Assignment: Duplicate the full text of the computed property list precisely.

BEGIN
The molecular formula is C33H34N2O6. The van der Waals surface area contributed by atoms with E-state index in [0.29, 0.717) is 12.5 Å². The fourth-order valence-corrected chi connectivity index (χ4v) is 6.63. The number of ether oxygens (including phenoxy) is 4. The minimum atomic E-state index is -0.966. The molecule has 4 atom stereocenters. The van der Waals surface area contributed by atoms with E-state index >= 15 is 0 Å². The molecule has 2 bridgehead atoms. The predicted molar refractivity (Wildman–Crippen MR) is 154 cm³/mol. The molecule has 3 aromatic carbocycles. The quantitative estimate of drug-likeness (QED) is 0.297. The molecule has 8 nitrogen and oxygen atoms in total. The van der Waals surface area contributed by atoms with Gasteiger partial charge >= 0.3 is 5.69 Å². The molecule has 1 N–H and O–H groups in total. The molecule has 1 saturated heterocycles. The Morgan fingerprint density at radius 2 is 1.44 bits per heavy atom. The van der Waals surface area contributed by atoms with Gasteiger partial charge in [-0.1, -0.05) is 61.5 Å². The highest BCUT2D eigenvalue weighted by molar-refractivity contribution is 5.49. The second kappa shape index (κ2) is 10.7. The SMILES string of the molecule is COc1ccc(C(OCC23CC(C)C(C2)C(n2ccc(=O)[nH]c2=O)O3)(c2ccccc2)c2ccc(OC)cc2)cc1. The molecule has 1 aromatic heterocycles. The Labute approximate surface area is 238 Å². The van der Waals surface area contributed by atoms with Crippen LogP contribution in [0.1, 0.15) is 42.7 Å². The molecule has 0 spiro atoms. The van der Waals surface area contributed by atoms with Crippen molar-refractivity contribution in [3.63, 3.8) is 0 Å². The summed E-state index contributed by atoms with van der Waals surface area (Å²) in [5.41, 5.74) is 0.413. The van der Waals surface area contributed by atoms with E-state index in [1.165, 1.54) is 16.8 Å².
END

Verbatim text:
The molecular formula is C33H34N2O6. The van der Waals surface area contributed by atoms with E-state index in [0.29, 0.717) is 12.5 Å². The fourth-order valence-corrected chi connectivity index (χ4v) is 6.63. The number of ether oxygens (including phenoxy) is 4. The minimum atomic E-state index is -0.966. The molecule has 4 atom stereocenters. The van der Waals surface area contributed by atoms with E-state index >= 15 is 0 Å². The molecule has 2 bridgehead atoms. The predicted molar refractivity (Wildman–Crippen MR) is 154 cm³/mol. The molecule has 3 aromatic carbocycles. The quantitative estimate of drug-likeness (QED) is 0.297. The molecule has 8 nitrogen and oxygen atoms in total. The van der Waals surface area contributed by atoms with Gasteiger partial charge >= 0.3 is 5.69 Å². The molecule has 1 N–H and O–H groups in total. The molecule has 1 saturated heterocycles. The Morgan fingerprint density at radius 2 is 1.44 bits per heavy atom. The van der Waals surface area contributed by atoms with Gasteiger partial charge in [-0.1, -0.05) is 61.5 Å². The highest BCUT2D eigenvalue weighted by molar-refractivity contribution is 5.49. The second kappa shape index (κ2) is 10.7. The SMILES string of the molecule is COc1ccc(C(OCC23CC(C)C(C2)C(n2ccc(=O)[nH]c2=O)O3)(c2ccccc2)c2ccc(OC)cc2)cc1. The molecule has 1 aromatic heterocycles. The Labute approximate surface area is 238 Å². The van der Waals surface area contributed by atoms with Crippen LogP contribution in [0.1, 0.15) is 42.7 Å². The molecule has 0 spiro atoms. The van der Waals surface area contributed by atoms with Crippen molar-refractivity contribution in [3.63, 3.8) is 0 Å². The summed E-state index contributed by atoms with van der Waals surface area (Å²) in [5.41, 5.74) is 0.413. The van der Waals surface area contributed by atoms with E-state index in [1.165, 1.54) is 16.8 Å².